Veterans Day each year is an opportunity for Americans to give pause and pay respect to the men and women who have served in the Armed Forces to defend the country.
It is a celebrated holiday for all, but means more to veterans personally. Veterans celebrate this day as the rest of Americans do, but with a deep reflection on days during their service that have come to pass and the service members who had an impact on their life.
I enlisted in the U.S. Army Reserve following the 9/11 terrorist attacks, when I was 19, just a year out of high school. During a time when I wanted to do something in life and did not know what that was, this tragic event called me into service. I left for Basic Combat Training and Military Police School at Fort Leonard Wood Missouri, in summer 2002. The next four months were hard and at times I wondered at night how I had ended up in those barracks, far away from home. The bunk-mates I had, however, always encouraged me to “cheer up” on bad days when the six hours of broken up sleep after a 15-hour training day didn’t seem to be enough. I would return that support to my fellow recruits when they needed it and before we knew it, we graduated and had become soldiers.
In February of 2003, I was deployed to southern Iraq to serve as a military police prison guard, tasked with patrolling roads and detaining enemy prisoners of war. Though I had different faces in my unit than those at basic training, we served each other in the same way as we did during boot camp. We provided each other optimistic encouragement at times of sadness or isolation. Veterans often experience -“nostalgia”- when serving far away from family and friends. These experiences can be difficult, but also provide an opportunity to create friendships for life.
These friendships and the encouragement I received in the military granted me the spirit needed to go on to use the Post-9-11 GI Bill, and earn a Master’s Degree from the University of Illinois at Springfield. I found the desire to work in Washington D.C. during college, to advocate for veterans and those people that would follow a path of a career after military service. This Veterans Day, I spent the day with a fellow soldier from my boot camp platoon. It was a celebration, and a chance to reflect back on our time together in the military.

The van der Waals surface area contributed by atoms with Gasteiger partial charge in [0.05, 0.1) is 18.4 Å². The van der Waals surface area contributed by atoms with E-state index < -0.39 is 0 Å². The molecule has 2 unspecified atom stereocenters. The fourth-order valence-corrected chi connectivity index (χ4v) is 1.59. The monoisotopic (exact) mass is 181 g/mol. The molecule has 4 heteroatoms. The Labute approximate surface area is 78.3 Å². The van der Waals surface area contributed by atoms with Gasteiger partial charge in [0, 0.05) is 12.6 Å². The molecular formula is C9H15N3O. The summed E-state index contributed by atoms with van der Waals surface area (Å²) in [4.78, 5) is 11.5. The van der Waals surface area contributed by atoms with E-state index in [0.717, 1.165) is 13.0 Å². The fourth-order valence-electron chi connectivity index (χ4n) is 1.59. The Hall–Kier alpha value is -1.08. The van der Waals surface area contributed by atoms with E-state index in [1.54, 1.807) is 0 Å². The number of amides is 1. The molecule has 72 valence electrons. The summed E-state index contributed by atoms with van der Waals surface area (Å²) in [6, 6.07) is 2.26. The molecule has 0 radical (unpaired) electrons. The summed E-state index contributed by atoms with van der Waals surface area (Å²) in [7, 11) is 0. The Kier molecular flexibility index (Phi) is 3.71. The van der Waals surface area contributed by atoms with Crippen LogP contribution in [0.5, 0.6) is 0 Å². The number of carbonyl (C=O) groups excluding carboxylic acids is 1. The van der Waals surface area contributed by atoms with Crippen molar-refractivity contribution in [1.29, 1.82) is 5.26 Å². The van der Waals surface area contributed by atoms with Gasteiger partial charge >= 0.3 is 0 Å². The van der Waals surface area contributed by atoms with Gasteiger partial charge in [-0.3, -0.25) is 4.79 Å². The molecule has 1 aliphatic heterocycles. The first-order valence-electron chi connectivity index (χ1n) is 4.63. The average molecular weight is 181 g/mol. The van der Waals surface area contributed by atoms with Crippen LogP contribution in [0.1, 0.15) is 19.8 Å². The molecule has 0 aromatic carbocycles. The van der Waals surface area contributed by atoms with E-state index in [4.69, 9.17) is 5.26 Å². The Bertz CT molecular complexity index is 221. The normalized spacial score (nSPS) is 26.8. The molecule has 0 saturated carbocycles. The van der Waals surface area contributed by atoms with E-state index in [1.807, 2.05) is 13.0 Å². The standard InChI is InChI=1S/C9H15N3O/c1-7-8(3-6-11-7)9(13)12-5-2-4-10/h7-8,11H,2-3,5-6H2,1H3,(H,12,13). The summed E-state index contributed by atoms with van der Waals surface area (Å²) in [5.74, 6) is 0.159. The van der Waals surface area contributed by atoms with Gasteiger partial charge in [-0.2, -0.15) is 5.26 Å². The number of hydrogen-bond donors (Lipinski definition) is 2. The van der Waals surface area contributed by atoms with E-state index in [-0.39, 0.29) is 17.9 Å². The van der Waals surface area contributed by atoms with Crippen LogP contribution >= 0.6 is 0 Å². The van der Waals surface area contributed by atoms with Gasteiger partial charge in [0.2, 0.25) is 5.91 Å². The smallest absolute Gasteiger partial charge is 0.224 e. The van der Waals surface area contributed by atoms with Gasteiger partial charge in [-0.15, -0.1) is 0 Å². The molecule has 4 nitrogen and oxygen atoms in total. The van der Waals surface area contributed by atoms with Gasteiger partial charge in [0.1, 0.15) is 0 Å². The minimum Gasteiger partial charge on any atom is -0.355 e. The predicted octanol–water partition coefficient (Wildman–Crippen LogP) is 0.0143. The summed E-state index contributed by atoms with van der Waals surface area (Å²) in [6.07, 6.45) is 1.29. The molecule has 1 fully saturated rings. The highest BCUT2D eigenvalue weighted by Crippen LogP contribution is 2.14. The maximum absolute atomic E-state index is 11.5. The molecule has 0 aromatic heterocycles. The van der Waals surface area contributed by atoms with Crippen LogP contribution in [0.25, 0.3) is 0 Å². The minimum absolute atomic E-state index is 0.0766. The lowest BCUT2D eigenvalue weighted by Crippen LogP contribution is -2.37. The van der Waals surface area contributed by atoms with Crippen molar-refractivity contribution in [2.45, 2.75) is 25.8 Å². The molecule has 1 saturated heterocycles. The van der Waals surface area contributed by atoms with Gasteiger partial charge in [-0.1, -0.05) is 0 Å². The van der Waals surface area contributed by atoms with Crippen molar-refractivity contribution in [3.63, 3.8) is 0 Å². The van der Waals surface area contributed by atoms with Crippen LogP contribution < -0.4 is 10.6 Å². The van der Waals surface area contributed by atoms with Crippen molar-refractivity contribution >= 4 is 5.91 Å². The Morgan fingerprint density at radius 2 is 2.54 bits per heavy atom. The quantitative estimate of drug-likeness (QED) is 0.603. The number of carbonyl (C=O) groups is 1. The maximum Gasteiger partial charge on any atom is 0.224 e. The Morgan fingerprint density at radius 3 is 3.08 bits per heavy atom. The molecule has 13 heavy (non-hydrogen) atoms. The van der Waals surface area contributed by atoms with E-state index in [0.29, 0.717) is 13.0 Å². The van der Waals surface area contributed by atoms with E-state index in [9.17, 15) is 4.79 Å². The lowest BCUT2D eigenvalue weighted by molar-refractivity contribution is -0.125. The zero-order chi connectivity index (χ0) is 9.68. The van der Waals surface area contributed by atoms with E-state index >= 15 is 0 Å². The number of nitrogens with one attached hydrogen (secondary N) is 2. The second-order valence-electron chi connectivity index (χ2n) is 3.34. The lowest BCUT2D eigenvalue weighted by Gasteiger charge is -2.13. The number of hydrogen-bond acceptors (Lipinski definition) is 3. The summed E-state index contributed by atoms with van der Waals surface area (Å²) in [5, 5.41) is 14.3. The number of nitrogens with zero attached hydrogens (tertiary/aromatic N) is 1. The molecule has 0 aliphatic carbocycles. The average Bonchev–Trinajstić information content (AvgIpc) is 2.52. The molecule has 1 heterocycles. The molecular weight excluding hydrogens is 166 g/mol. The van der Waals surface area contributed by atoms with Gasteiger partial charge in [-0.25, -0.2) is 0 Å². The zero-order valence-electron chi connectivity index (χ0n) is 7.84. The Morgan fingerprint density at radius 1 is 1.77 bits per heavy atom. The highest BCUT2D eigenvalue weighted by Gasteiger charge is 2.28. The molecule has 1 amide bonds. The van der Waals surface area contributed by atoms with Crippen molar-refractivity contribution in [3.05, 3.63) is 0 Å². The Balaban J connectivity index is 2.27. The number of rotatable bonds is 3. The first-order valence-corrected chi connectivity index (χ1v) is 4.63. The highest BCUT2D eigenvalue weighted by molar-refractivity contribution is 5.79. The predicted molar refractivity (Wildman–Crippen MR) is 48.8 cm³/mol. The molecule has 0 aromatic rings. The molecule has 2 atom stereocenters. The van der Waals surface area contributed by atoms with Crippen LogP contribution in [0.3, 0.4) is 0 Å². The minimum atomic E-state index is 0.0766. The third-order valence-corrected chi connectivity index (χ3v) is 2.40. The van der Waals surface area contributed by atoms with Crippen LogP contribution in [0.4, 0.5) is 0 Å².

These experiences are shared across generations of veterans. VetsFirst Committee Chair Terry Moakley’s service in the military during the Vietnam era led him to push for for increased rights for disabled veterans following his return to the community after acquiring a spinal cord injury while serving stateside on active duty. In the late 1970’s he fought to make public transit accessible and he has since worked to build coalitions of veterans and advocate on a federal level.
The path to advocacy I have taken was similar to Mr. Moakley’s. I have also used my experience in the military to identify the needs in our veteran population and then bring solutions to solve them to national and state policy makers. This past summer, I appeared before the U.S. Senate Appropriations Subcommittee on Defense, informing the Committee of better ways to help service members make informed decisions about their educational benefits. This September I was hired as VetsFirst’s Director of Veterans Policy.
During this month when we remember the service of our veterans I encourage you to ask a veteran, perhaps you do or do not know, to talk more about the service members that influenced their journey while wearing the U.S. uniform. Each and every story is unique, sometimes humorous, and always inspiring.